100 terabyte home NAS

So, as a nerd, let’s say you need 100 terabytes of home storage. What do you do?

My solution would be a commercial NAS RAID, like from Synology, QNAP, or Asustor. I’m a nerd, and I have setup my own Linux systems with RAID, but I’d rather get a commercial product. When a disk fails, and a disk will always eventually fail, then I want something that will loudly beep at me and make it easy to replace the drive and repair the RAID.

Some choices you have are:

  • vendor (Synology, QNAP, and Asustor are the vendors I know and trust the most)
  • number of bays (you want 8 to 12)
  • redundancy (you want at least 2 if not 3 disks)
  • filesystem (btrfs or ZFS) [not btrfs-raid builtin, but btrfs on top of RAID]
  • drives (NAS optimized between $20/tb and $30/tb)
  • networking (at least 2-gbps bonded, but box probably can’t use all of 10gbps)
  • backup (big external USB drives)

The products I link above all have at least 8 drive bays. When you google “NAS”, you’ll get a list of smaller products. You don’t want them. You want somewhere between 8 and 12 drives.

The reason is that you want two-drive redundancy like RAID6 or RAIDZ2, meaning two additional drives. Everyone tells you one-disk redundancy (like RAID5) is enough, they are wrong. It’s just legacy thinking, because it was sufficient in the past when drives were small. Disks are so big nowadays that you really need two-drive redundancy. If you have a 4-bay unit, then half the drives are used for redundancy. If you have a 12-bay unit, then only 2 out of the 12 drives are being used for redundancy.

The next decision is the filesystem. There’s only two choices, btrfs and ZFS. The reason is that they both healing and snapshots. Note btrfs means btrfs-on-RAID6, not btrfs-RAID, which is broken. In other words, btrfs contains its own RAID feature that you don’t want to use.

Over long periods of time, errors creep into the file system. You want to scrub the data occasionally. This means reading the entire filesystem, checksuming the files, and repairing them if there’s a problem. That requires a filesystem that checksums each block of data.

Another thing you want snapshots to guard against things like ransomware. This means you mark the files you want to keep, and even if a workstation attempts to change or delete the file, it’ll still be held on the disk.

QNAP uses ZFS while others like Synology and Asustor use btrfs. I really don’t know which is better.

It’s cheaper to buy the NAS diskless then add your own disk drives. If you can’t do this, then you’ll be helpless when a drive fails and needs to be replaced.

Drives cost between $20/tb and $30/tb right now. This recent article has a good buying guide. You probably want to get a NAS optimized hard drive. You probably want to double-check that it’s CMR instead of SMR — SMR is “shingled” vs. “conventional” magnetic recording. SMR is bad. There’s only three hard drive makers (Seagate, Western Digital, and Toshiba), so there’s not a big selection.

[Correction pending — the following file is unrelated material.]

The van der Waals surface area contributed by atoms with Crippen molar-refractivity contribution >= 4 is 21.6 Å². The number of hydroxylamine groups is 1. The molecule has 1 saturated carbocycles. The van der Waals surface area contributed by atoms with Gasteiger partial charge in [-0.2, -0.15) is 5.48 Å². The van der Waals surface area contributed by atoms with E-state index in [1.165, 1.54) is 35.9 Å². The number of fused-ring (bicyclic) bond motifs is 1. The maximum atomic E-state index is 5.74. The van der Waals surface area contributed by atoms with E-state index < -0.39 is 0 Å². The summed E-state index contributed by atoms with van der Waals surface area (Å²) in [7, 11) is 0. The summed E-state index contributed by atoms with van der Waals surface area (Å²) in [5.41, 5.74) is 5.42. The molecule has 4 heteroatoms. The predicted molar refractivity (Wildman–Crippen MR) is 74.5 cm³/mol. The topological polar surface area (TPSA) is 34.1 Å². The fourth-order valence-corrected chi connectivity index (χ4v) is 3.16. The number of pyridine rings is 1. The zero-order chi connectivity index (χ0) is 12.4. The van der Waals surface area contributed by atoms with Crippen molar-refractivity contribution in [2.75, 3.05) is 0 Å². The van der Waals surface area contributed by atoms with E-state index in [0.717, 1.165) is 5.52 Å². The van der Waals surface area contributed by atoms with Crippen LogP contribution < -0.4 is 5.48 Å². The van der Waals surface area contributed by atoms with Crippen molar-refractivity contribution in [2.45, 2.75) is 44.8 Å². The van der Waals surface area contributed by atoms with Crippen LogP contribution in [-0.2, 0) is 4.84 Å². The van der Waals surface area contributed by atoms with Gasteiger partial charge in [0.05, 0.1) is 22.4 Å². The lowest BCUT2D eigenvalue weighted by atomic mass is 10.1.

Working with such large data sets over 1-gbps is painful. These units allow 802.3ad link aggregation as well as faster Ethernet. Some have 10gbe built-in, others allow a PCIe adapter to be plugged in.

However, due to the overhead of spinning disks, you are unlikely to get 10gbps speeds. I mention this because 10gbps copper Ethernet sucks, so is not necessarily a buying criteria. You may prefer multigig/NBASE-T that only does 5gbps with relaxed cabling requirements and lower power consumption.

This means that your NAS decision is going to be made with your home networking decision. I use a couple of these multigig switches as something that doesn’t cost too much for home networking.

Even though RAID is pretty darn reliable, you still need a backup solution. The way I do this is wither external USB hard drives. I schedule the NAS to backup to those drives automatically. As a home user, tapes aren’t an effective solution, so you are stuck with USB drives.

In the end, this means that your total storage costs, with the NAS server, the drives, and the backup drives, is going to cost you 3x the price of the raw storage. Spinning drives fail often. If you plan on keeping your data around for the next decade, there’s no way to do this without 3x the cost for storage.

I choose Synology because I have the most familiarity with the software, and its software gets the best reviews. But QNAP and Asustor also have great reputations. 

Note that I’ve made the assumption here that you’ll want “desktop NAS” solutions. There are also rackmount solutions available.

*** This is a Security Bloggers Network syndicated blog from Errata Security authored by Robert Graham. Read the original post at: